Print and television media responded enthusiastically to both Shatner as a personality spokesperson and to analysis of the TV commercial campaign itself.  Indeed, journalists wondered out loud in their coverage as to why America was so taken with the TV commercials.  According to AdWeek magazine, the TV commercials were rated by consumers as among their Top 3 favorite and most recognizable commercials.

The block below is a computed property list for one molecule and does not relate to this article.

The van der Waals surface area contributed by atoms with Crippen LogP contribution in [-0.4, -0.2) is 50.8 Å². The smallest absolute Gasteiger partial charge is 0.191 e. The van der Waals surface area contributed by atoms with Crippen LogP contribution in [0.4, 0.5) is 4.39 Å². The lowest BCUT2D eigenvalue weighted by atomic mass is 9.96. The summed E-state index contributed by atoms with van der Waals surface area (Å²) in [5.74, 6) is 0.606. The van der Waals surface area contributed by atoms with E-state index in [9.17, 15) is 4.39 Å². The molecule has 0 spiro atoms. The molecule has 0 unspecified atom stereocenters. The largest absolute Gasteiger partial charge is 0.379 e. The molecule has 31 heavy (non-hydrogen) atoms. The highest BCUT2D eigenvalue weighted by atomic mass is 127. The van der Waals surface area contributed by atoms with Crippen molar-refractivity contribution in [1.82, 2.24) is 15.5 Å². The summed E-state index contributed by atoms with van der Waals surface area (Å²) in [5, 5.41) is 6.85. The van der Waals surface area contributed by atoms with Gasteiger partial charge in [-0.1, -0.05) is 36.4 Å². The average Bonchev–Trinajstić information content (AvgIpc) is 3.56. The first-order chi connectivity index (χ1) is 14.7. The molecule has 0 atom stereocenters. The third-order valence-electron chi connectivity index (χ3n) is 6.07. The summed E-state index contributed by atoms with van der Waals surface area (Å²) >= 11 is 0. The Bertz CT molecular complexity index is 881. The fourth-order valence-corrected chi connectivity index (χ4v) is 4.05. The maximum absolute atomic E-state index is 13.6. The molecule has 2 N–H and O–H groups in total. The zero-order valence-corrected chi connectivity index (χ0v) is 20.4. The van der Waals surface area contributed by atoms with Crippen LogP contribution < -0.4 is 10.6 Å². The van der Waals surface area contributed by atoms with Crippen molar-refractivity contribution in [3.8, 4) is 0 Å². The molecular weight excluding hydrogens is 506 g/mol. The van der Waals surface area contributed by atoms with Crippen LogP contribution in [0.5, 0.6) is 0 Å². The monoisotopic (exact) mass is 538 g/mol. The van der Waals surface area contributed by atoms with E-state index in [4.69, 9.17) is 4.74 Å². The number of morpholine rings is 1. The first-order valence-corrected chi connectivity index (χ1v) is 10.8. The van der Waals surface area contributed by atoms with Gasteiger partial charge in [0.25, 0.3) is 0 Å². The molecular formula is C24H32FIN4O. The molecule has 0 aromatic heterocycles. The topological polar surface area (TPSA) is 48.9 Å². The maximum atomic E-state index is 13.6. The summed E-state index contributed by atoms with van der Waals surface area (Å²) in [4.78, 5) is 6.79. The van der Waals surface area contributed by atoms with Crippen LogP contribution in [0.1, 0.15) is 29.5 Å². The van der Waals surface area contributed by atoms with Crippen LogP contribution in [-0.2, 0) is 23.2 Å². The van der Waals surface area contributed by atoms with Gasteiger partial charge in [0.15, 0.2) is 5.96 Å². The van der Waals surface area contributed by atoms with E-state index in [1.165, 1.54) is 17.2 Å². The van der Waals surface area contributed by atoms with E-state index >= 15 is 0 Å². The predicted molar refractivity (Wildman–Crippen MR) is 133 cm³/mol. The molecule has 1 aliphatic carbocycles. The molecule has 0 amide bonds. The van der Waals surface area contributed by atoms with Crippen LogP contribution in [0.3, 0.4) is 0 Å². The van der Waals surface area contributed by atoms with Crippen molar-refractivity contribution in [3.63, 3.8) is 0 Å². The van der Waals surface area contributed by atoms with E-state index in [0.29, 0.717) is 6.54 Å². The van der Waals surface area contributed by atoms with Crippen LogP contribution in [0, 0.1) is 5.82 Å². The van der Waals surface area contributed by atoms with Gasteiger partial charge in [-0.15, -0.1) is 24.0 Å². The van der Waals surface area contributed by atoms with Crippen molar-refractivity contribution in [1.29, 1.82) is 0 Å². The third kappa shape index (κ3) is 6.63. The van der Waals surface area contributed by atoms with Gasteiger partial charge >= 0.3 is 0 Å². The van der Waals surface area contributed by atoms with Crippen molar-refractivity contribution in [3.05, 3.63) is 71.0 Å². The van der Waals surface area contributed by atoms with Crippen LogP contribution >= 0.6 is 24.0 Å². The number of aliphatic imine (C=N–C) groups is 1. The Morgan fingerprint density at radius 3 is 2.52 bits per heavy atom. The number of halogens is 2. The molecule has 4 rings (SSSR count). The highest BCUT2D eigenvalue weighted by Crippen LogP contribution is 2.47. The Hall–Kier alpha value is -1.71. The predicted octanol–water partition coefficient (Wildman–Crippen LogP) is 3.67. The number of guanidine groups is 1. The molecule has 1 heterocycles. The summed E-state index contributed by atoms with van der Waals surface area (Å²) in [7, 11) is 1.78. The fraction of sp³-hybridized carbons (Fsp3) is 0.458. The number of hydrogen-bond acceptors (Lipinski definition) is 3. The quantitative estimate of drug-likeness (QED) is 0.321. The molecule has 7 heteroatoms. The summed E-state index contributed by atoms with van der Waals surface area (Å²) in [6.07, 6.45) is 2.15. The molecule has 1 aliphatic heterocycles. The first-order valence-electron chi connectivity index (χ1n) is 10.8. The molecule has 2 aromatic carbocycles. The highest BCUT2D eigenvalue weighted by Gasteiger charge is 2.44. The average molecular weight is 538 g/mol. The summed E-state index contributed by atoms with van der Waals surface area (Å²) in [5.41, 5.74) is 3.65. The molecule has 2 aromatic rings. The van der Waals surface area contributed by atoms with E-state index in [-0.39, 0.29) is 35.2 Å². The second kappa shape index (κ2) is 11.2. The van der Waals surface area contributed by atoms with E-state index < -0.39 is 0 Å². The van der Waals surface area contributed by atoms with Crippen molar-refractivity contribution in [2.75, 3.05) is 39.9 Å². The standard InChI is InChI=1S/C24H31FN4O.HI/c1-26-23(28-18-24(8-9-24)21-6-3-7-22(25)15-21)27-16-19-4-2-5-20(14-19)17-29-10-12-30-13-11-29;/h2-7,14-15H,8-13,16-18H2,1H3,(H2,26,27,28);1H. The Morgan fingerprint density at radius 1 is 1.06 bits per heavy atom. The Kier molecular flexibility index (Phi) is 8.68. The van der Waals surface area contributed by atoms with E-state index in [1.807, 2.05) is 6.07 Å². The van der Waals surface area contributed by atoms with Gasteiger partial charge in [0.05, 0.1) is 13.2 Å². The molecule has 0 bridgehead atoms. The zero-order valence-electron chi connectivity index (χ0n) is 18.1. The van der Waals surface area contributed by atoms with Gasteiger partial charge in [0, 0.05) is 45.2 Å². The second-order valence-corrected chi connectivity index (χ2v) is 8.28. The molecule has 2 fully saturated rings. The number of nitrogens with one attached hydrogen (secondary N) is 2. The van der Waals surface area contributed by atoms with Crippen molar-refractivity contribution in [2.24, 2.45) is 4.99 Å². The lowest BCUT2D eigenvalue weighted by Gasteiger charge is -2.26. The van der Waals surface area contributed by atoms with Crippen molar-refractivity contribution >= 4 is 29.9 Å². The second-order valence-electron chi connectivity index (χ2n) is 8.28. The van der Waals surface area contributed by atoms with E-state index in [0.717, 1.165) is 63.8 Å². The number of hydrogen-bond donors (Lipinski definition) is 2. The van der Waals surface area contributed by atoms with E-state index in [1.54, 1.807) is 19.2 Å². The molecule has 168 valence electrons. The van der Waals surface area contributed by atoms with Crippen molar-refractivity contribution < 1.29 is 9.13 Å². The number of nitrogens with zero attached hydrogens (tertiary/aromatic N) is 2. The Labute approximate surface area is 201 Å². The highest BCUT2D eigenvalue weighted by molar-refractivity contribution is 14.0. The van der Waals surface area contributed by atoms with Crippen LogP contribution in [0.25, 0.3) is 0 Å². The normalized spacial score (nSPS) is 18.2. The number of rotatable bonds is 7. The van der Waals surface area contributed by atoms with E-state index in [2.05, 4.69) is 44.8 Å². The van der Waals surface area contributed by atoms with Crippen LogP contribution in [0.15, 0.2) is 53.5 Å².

Overall, the program achieved heavy national and regional coverage in television, radio, print and internet media, including Entertainment Tonight, Extra, Good Morning America, The Today Show, The Tonight Show with Jay Leno, CNNfn, Wall Street Journal, Daily Variety, AdWeek, Advertising Age, The New York Post, Time Magazine, Los Angeles Times, New York Times, USA Today, Us Weekly and USA Weekend, among others.  As a result of the heavy coverage, not only saw a substantial increase in its customer base, but in market share, rising to over $100 a share by mid-March 2000.  The brand had truly become a household name and continues to build prominence not only on a national level, but internationally as well.